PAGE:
Women's History Month: Lindsay Johnson
Updated: Apr 3, 2020
Someday I'll Wish
Upon A Lantern
By: Lindsay Johnson
Life Happens, Not Always in This Order...
CHAPTER 1 - My Brother, Cory Thomas Bailey
CHAPTER 2 - If I Could Turn Back Time
CHAPTER 3 - The People We Meet
CHAPTER 4 - Wellbeing At Work
CHAPTER 5 - Take What Works and Leave The Rest
My Brother, Cory Thomas Bailey
Some days I feel selfish for being sad, some days I'm angry for not thinking about him, or that I'm not sad enough. And, some days every other thought is a reminder that I'll never hear "I love you sis" from my baby brother when we say goodbye.
As a kid I couldn't wait to be a grown up, I thought, "then I'd get to make decisions.” I couldn't wait to move away from adults that told me what not to do. I'd scrunch my baby face in the mirror, hoping to make a wrinkle. My girlfriends and I laugh about the times we'd lather ourselves in baby oil, then crawl out of the bedroom window to lay on the black rooftop. Today, I invest more money on wrinkle reducers than I will ever admit.
Five days prior to my brother's car accident I participated in my first bikini competition. For three and a half months I was working on me, physically and mentally. Walking the fine line of taking care of myself, yet selfishly disconnected from anyone not in fitness. I’d make ‘tentative plans’ with friends or online dates, then more often than not “something would come up.” That “something” was either to exercise or that I feared the tempation of unhealthy food, not on my plan. I’d call mom when I needed her to boost my self-esteem, or to vent. She let me know Cory was not in a good mental place. I called him a few times, but he wouldn't call back for weeks. The last time I heard his voice was around my birthday, mid-May. I remember talking his ear off about all the things happening in my life. He talked about how depressed he was over his ex-girlfriend and his hopes of the new job working out. I had just parked across the street from my apartment, then said, “call me back in a few days, I want to hear about your job and life stuff!” Neither of us picked up the phone.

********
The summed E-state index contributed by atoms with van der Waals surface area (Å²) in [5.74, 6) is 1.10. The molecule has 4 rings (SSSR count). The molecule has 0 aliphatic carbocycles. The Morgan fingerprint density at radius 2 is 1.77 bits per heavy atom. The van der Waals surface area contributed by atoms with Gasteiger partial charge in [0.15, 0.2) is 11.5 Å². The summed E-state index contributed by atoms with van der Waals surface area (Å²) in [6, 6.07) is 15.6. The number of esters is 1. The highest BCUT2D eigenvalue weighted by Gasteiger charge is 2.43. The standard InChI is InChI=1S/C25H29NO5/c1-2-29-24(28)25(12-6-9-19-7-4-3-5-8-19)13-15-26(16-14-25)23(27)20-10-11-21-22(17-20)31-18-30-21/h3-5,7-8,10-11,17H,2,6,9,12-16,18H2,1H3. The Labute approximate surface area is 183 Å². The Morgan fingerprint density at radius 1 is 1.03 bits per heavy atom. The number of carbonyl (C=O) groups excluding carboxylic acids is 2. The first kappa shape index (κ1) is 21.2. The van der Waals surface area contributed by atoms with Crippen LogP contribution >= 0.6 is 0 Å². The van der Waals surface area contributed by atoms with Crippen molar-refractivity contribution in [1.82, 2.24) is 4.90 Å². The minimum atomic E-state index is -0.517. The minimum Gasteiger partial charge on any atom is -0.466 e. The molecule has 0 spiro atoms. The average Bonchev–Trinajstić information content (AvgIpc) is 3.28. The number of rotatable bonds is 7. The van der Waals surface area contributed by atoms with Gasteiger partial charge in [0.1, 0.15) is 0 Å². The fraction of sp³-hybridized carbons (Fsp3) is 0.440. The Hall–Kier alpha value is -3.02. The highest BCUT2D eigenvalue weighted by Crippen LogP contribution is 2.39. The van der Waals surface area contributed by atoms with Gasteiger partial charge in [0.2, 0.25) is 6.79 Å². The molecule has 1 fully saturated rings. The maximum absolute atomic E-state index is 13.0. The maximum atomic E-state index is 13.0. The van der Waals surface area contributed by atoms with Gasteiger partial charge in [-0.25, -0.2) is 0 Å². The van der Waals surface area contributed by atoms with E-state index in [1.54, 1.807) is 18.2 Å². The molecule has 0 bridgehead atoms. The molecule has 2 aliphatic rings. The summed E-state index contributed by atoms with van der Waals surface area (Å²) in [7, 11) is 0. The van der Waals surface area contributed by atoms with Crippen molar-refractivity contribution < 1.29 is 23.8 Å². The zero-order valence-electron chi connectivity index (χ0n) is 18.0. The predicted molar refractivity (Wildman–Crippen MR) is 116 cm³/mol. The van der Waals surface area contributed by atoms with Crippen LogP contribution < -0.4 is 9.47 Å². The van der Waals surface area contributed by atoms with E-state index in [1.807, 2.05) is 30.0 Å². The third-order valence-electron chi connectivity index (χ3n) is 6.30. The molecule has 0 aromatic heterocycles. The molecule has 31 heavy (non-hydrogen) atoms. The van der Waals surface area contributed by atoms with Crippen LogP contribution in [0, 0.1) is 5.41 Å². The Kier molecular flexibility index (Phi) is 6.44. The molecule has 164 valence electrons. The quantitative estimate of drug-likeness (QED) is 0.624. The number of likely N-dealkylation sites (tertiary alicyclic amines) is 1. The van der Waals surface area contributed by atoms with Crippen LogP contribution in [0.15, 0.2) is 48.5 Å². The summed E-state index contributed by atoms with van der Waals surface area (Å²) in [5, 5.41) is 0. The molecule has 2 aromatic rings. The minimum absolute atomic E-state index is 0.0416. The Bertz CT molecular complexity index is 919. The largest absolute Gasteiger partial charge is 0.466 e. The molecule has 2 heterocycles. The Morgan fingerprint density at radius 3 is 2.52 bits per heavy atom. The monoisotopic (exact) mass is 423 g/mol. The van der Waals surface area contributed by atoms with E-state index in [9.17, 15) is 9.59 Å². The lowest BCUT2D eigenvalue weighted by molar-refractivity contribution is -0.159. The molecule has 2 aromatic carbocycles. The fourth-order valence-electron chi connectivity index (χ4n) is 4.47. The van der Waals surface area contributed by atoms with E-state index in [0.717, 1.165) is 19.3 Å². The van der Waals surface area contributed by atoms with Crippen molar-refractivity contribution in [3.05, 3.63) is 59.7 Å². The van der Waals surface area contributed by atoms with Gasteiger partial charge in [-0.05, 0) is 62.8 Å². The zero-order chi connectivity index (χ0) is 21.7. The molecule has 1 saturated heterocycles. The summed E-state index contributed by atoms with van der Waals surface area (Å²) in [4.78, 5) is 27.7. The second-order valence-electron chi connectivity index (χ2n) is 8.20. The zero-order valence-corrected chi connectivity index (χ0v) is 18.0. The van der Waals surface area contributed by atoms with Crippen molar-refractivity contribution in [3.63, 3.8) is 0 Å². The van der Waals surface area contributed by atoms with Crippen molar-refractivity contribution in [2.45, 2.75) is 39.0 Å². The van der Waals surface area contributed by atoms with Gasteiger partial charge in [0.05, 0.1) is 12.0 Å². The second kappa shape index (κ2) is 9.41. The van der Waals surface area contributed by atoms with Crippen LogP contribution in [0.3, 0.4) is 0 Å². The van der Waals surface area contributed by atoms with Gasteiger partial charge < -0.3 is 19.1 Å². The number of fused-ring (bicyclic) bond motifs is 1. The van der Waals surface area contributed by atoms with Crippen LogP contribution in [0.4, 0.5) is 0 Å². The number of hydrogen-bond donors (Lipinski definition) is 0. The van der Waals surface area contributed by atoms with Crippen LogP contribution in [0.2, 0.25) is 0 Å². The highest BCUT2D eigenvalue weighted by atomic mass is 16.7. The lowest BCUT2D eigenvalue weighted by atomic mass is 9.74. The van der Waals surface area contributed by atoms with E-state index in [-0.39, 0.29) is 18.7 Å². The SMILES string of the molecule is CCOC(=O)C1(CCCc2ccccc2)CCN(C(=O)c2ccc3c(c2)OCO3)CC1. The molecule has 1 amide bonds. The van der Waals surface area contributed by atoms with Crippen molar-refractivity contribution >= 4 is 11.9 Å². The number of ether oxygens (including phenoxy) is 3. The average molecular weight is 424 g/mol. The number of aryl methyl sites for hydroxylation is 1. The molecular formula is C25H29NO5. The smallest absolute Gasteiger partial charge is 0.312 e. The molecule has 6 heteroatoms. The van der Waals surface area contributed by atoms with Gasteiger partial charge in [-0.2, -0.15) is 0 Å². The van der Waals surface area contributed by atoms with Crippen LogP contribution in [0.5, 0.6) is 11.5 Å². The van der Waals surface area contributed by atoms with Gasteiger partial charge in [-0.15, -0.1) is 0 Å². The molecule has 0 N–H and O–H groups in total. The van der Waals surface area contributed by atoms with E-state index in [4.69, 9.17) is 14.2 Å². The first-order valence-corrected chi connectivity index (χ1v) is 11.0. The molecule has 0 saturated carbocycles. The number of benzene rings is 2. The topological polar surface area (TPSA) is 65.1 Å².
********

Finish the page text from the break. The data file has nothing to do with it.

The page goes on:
It was July 2nd, I was on a high after the competition. It was the first time in my life I actually believed I looked good. Although, I still heard the voice say, “don’t eat that you’re too fat.” On this day, I was between personal training clients, with three minutes to pee, take a bite of food, one sip of coffee, and glance at my phone.